"Buffalo buffalo Buffalo buffalo buffalo buffalo Buffalo buffalo" is a grammatically correct sentence in English, used as an example of how homonyms and homophones can be used to create complicated linguistic constructs. It has been discussed in literature, in various forms, since 1967 when it appeared in Dmitri Borgmann's ''Beyond Language: Adventures in Word and Thought''.
The sentence uses three distinct meanings of the word ''buffalo'': the city of Buffalo, New York; the somewhat uncommon verb ''to buffalo'', meaning "to bully or intimidate" or "to baffle"; and the animal itself, buffalo. Paraphrased, the sentence can be parsed to mean, "Bison from Buffalo, which bison from Buffalo bully, themselves bully bison from Buffalo."
The sentence is unpunctuated and uses three different readings of the word "buffalo". In order of their first use, these are:
* a. the city of Buffalo, New York, United States, which is used as a noun adjunct in the sentence and is followed by the animal;
* n. the noun buffalo (American bison), an animal, in the plural (equivalent to "buffaloes" or "buffalos"), in order to avoid articles.
* v. the verb "buffalo" meaning to outwit, confuse, deceive intimidate or baffle.
The sentence is syntactically ambiguous; however, one possible parse (marking each "buffalo" with its part of speech as shown above) would be as follows:
:Buffaloa buffalon Buffaloa buffalon buffalov buffalov Buffaloa buffalon.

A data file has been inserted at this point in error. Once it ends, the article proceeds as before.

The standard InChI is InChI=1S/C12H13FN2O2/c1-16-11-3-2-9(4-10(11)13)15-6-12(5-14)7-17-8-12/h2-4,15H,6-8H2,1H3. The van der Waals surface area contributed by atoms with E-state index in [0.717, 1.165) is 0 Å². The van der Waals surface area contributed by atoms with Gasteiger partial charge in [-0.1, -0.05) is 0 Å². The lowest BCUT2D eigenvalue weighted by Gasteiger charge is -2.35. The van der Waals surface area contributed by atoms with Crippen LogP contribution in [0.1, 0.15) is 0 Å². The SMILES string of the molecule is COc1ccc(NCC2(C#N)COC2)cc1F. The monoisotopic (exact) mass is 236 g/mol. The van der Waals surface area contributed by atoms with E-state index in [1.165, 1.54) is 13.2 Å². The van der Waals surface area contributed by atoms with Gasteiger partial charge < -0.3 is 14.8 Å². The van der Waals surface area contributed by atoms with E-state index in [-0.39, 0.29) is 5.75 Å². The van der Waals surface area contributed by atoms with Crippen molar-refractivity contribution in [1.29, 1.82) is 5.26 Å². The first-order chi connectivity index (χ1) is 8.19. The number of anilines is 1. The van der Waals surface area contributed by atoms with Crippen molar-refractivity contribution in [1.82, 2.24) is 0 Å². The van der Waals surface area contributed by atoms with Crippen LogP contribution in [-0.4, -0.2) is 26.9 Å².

The sentence uses a restrictive clause, so there are no commas, nor is there the word "which," as in, "Buffalo buffalo, which Buffalo buffalo buffalo, buffalo Buffalo buffalo." This clause is also a reduced relative clause, so the word ''that'', which could appear between the second and third words of the sentence, is omitted.
Thus, the parsed sentence reads as a claim that bison who ''are intimidated or bullied by bison'' are themselves ''intimidating or bullying bison'' (at least in the city of Buffalo– implicitly, Buffalo, NY):
:#Buffalo buffalo (buffalo from Buffalo NY) () Buffalo buffalo buffalo (that the buffalo from Buffalo NY bully) buffalo Buffalo buffalo (are bullying buffalo from Buffalo NY).
:#() buffalo(es) from Buffalo (are intimidated by ) buffalo(es) from Buffalo intimidate buffalo(es) from Buffalo.
:#Bison from Buffalo, New York, who are intimidated by other bison in their community, also happen to intimidate other bison in their community.
:#''The'' buffalo ''from'' Buffalo ''who are'' buffalo''ed by'' buffalo ''from'' Buffalo, buffalo (verb) ''other'' buffalo ''from'' Buffalo.
:#Buffalo buffalo (main clause subject) () Buffalo buffalo (subordinate clause subject) buffalo (subordinate clause verb) buffalo (main clause verb) Buffalo buffalo (main clause direct object).
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